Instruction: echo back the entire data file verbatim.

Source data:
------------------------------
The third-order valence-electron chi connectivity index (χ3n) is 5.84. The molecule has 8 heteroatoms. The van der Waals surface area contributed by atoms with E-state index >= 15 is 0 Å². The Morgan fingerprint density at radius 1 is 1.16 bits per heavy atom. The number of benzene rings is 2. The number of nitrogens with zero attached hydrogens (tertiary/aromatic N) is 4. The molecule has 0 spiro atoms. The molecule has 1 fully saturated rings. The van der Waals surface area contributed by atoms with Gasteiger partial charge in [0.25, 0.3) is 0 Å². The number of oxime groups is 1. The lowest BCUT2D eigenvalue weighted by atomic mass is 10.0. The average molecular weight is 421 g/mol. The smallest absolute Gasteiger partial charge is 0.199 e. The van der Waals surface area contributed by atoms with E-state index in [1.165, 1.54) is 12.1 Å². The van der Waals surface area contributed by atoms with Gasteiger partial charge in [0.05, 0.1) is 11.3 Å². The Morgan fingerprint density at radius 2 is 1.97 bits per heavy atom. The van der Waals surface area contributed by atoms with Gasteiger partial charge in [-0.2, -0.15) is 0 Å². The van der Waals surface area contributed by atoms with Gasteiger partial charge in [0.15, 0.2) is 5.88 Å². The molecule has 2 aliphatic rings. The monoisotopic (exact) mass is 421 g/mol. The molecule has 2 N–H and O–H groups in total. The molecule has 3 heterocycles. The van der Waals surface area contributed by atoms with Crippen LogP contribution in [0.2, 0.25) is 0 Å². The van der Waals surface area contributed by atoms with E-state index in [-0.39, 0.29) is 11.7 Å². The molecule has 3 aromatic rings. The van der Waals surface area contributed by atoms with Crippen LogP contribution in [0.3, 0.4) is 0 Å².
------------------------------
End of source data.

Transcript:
The third-order valence-electron chi connectivity index (χ3n) is 5.84. The molecule has 8 heteroatoms. The van der Waals surface area contributed by atoms with E-state index >= 15 is 0 Å². The Morgan fingerprint density at radius 1 is 1.16 bits per heavy atom. The number of benzene rings is 2. The number of nitrogens with zero attached hydrogens (tertiary/aromatic N) is 4. The molecule has 0 spiro atoms. The molecule has 1 fully saturated rings. The van der Waals surface area contributed by atoms with Gasteiger partial charge in [0.25, 0.3) is 0 Å². The number of oxime groups is 1. The lowest BCUT2D eigenvalue weighted by atomic mass is 10.0. The average molecular weight is 421 g/mol. The smallest absolute Gasteiger partial charge is 0.199 e. The van der Waals surface area contributed by atoms with E-state index in [1.165, 1.54) is 12.1 Å². The van der Waals surface area contributed by atoms with Gasteiger partial charge in [0.05, 0.1) is 11.3 Å². The Morgan fingerprint density at radius 2 is 1.97 bits per heavy atom. The van der Waals surface area contributed by atoms with Gasteiger partial charge in [-0.2, -0.15) is 0 Å². The van der Waals surface area contributed by atoms with Gasteiger partial charge in [0.15, 0.2) is 5.88 Å². The molecule has 2 aliphatic rings. The monoisotopic (exact) mass is 421 g/mol. The molecule has 2 N–H and O–H groups in total. The molecule has 3 heterocycles. The van der Waals surface area contributed by atoms with Crippen LogP contribution in [0.2, 0.25) is 0 Å². The van der Waals surface area contributed by atoms with E-state index in [-0.39, 0.29) is 11.7 Å². The molecule has 3 aromatic rings. The van der Waals surface area contributed by atoms with Crippen LogP contribution in [0.3, 0.4) is 0 Å².